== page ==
Enhanced North American carbon uptake associated with El Nino

Hu, L., A. E. Andrews, K. W. Thoning, C. Sweeney, J. B. Miller, A. M. Michalak, E. Dlugokencky, P. P. Tans, Y. P. Shiga, M. Mountain, T. Nehrkorn, S. A. Montzka, K. McKain, J. Kofler, M. Trudeau, S. E. Michel, S. C. Biraud, M. L. Fischer, D. E. J. Worthy, B. H. Vaughn, J. W. C. White, V. Yadav, S. Basu, and I. R. van der Velde (2019), Enhanced North American carbon uptake associated with El Nino, Science Advances, 5, doi:10.1126/sciadv.aaw0076.

Long-term atmospheric CO2 mole fraction and δ13CO2 observations over North America document persistent responses to the El Niño–Southern Oscillation. We estimate these responses corresponded to 0.61 (0.45 to 0.79) PgC year−1 more North American carbon uptake during El Niño than during La Niña between 2007 and 2015, partially offsetting increases of net tropical biosphere-to-atmosphere carbon flux around El Niño. Anomalies in derived North American net ecosystem exchange (NEE) display strong but opposite correlations with surface air temperature between seasons, while their correlation with water availability was more constant throughout the year, such that water availability is the dominant control on annual NEE variability over North America. These results suggest that increased water availability and favorable temperature conditions (warmer spring and cooler summer) caused enhanced carbon uptake over North America near and during El Niño.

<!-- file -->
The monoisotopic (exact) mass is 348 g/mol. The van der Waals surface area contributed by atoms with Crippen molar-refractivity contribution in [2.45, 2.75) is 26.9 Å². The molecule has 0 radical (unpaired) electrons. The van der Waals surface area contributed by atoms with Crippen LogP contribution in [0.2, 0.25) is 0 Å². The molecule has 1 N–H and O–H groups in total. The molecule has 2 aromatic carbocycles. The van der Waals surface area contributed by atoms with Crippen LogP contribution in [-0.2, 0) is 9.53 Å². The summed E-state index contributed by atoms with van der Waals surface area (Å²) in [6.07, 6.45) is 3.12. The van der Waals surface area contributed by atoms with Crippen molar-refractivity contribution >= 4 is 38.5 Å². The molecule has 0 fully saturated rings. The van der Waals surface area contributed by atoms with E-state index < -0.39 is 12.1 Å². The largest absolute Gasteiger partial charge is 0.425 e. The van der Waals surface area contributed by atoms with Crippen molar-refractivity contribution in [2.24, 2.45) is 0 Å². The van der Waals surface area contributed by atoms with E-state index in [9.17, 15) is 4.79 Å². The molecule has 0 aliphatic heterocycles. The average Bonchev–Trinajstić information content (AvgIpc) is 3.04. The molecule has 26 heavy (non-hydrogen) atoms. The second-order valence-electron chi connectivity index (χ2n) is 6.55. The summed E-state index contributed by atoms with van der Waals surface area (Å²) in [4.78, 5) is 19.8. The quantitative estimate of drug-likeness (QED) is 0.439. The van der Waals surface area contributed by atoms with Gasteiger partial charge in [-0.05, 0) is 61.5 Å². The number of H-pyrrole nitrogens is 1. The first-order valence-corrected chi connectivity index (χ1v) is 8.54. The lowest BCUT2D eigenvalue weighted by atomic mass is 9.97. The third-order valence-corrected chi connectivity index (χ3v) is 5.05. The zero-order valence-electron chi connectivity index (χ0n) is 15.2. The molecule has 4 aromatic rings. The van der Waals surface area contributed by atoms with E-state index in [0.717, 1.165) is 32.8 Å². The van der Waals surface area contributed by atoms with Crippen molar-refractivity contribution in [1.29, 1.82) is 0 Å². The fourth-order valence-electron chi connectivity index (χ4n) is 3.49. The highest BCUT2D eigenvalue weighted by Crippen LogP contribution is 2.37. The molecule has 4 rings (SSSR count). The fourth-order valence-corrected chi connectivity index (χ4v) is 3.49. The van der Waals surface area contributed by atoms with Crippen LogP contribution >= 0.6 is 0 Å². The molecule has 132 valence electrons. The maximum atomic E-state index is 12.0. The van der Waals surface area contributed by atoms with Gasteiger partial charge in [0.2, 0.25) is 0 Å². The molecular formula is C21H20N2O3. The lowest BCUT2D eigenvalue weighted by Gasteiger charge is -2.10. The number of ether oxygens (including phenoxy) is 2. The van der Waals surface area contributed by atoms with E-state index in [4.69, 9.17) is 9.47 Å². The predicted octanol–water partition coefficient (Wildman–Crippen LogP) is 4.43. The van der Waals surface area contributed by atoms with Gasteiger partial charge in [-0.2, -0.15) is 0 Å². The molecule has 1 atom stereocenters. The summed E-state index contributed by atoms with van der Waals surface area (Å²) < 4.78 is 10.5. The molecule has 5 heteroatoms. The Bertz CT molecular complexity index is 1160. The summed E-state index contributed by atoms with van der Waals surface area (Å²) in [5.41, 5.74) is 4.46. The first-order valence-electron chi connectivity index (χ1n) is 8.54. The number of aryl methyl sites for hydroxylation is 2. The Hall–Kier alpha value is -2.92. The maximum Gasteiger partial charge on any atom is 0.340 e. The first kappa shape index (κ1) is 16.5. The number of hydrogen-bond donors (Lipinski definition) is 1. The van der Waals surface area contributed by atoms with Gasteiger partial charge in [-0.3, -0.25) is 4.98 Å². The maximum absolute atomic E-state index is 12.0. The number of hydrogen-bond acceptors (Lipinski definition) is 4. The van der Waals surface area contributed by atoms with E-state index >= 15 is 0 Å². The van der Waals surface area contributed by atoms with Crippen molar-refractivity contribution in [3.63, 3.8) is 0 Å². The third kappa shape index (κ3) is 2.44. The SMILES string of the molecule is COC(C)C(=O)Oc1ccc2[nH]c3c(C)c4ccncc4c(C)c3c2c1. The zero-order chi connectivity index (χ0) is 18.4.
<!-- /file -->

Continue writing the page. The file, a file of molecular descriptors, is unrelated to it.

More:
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Carbon Cycle & Ecosystems Program (CCEP)